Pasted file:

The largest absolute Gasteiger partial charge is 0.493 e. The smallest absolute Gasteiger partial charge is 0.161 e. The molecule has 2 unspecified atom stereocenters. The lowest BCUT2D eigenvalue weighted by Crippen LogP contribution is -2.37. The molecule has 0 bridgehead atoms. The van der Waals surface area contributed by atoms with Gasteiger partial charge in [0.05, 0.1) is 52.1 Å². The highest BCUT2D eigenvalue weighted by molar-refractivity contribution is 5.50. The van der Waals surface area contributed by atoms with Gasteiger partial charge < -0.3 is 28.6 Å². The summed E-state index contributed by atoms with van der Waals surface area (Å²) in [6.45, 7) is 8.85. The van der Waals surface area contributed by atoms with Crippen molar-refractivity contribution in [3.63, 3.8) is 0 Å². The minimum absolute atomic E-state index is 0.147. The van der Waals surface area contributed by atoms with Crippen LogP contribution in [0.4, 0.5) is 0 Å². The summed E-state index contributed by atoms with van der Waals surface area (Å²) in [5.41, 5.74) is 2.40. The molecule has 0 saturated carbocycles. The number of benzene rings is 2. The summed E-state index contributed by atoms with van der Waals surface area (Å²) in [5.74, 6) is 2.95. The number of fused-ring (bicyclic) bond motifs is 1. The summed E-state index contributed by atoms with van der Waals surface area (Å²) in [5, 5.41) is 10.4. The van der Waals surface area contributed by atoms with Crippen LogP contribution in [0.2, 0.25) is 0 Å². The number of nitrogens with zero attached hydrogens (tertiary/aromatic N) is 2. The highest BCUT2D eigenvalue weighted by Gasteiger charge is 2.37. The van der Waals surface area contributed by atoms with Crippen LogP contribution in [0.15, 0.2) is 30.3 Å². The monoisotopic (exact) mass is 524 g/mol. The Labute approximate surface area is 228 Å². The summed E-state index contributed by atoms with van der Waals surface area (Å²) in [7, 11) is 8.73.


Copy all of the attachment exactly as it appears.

The largest absolute Gasteiger partial charge is 0.493 e. The smallest absolute Gasteiger partial charge is 0.161 e. The molecule has 2 unspecified atom stereocenters. The lowest BCUT2D eigenvalue weighted by Crippen LogP contribution is -2.37. The molecule has 0 bridgehead atoms. The van der Waals surface area contributed by atoms with Gasteiger partial charge in [0.05, 0.1) is 52.1 Å². The highest BCUT2D eigenvalue weighted by molar-refractivity contribution is 5.50. The van der Waals surface area contributed by atoms with Gasteiger partial charge < -0.3 is 28.6 Å². The summed E-state index contributed by atoms with van der Waals surface area (Å²) in [6.45, 7) is 8.85. The van der Waals surface area contributed by atoms with Crippen molar-refractivity contribution in [3.63, 3.8) is 0 Å². The minimum absolute atomic E-state index is 0.147. The van der Waals surface area contributed by atoms with Crippen LogP contribution in [0.4, 0.5) is 0 Å². The summed E-state index contributed by atoms with van der Waals surface area (Å²) in [5.41, 5.74) is 2.40. The molecule has 0 saturated carbocycles. The number of benzene rings is 2. The summed E-state index contributed by atoms with van der Waals surface area (Å²) in [5.74, 6) is 2.95. The number of fused-ring (bicyclic) bond motifs is 1. The summed E-state index contributed by atoms with van der Waals surface area (Å²) in [5, 5.41) is 10.4. The van der Waals surface area contributed by atoms with Crippen LogP contribution in [0.2, 0.25) is 0 Å². The number of nitrogens with zero attached hydrogens (tertiary/aromatic N) is 2. The highest BCUT2D eigenvalue weighted by Gasteiger charge is 2.37. The van der Waals surface area contributed by atoms with Crippen LogP contribution in [0.15, 0.2) is 30.3 Å². The monoisotopic (exact) mass is 524 g/mol. The Labute approximate surface area is 228 Å². The summed E-state index contributed by atoms with van der Waals surface area (Å²) in [7, 11) is 8.73.